So, just because your friend found her ACE don't stop looking for yours!  Success is about staying focused and not letting the distractions of others get in your way.  The success of others is a huge distraction but stay focused on your own endeavors.   Your ACE is in the deck...."

How awesome is this & how true is it as well?  So often we may get caught up in how successful this person is with their jewelry or body products or art work or.........or...anything really, that we forget to keep working & trying & striving to be the best that we can be at the time.  

I'm just really starting on my art journey even though I've been doing artsy things for most of my life.  I want my first faces to be perfect & moody & dark like this artist..I want my jewelry to be more dimensional like that artist & I want it now!!!  Yeah, yeah, I know they've been practicing & growing into their art for years, but I want it magic.  I'm trying to relax & accept that most things in life are a journey, but I'm not known for my patience.  I want to do it all & I want to do it well....right now.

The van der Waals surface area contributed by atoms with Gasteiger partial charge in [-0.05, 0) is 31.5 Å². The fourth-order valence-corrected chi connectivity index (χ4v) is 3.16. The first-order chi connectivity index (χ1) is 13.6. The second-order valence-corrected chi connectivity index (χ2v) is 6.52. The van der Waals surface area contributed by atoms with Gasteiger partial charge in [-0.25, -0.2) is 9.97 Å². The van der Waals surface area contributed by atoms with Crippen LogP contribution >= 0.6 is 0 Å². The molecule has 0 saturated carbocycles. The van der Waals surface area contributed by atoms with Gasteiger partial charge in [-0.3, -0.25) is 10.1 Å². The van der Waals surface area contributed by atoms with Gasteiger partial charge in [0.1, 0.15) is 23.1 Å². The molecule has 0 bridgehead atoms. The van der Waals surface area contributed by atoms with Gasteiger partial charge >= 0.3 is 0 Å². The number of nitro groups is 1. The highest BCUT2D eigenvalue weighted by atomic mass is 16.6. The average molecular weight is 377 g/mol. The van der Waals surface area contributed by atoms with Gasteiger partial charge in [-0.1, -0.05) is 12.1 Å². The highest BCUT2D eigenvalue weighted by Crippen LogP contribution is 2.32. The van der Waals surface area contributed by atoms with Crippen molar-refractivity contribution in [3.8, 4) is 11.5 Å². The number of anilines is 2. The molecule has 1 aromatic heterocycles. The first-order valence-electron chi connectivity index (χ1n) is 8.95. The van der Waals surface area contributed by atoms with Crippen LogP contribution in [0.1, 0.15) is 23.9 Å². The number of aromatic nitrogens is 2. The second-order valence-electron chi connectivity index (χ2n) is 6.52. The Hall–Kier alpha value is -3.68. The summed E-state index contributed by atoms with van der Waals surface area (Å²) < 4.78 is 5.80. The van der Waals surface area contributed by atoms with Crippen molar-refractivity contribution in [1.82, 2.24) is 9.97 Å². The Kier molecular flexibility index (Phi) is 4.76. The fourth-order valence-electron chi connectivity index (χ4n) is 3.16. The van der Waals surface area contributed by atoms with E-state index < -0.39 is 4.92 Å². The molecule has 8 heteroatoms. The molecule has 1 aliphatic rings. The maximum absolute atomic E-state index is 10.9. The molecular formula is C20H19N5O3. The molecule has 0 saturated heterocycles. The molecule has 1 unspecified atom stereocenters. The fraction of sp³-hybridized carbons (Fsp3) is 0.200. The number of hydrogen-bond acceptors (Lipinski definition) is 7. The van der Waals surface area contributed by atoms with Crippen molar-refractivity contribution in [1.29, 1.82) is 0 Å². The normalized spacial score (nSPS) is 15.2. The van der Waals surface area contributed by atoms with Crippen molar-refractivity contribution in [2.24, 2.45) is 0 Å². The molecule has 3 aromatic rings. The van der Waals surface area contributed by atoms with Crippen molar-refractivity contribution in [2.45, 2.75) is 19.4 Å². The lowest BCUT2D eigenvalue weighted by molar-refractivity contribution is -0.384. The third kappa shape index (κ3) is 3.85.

I also wanted to share some of KJ's art work with you.  Her pieces are so ethereal & calming to me.  I love Poppy Bay & feel like the ocean is just beyond their papery blossoms.

                                                      "Kayla"  ACEO (ATC) display pillow

I also love her idea of this ATC display pillow.  I've just started making ATCs to swap & still not sure what to do with them, but how nice would it be to have one (or more) of these to display those mini pieces of art.  Maybe switch them out every month or every week, depending on the season or your mood.

I hope y'all have a great day & I hope you find your Ace.

Monday, February 14, 2011

Mortar Monday- Tacos

I've posted earlier about my mortar & pestle collection.  I really do love them & love using them.  They each have their own purpose, well, accept for the wooden one on the left.  I can't find much use for that one other than just looking pretty.  The pestle (the little stick) is too rounded on the end so it doesn't really make good contact with whatever is in the mortar.  The rest of them have their own jobs so I thought I'd start showcasing each of them every once in a while.  I'm not saying that I don't have, and use, my food processor, coffee grinder, etc, but I do occasionally enjoy primitively crushing stuff with stone or wood.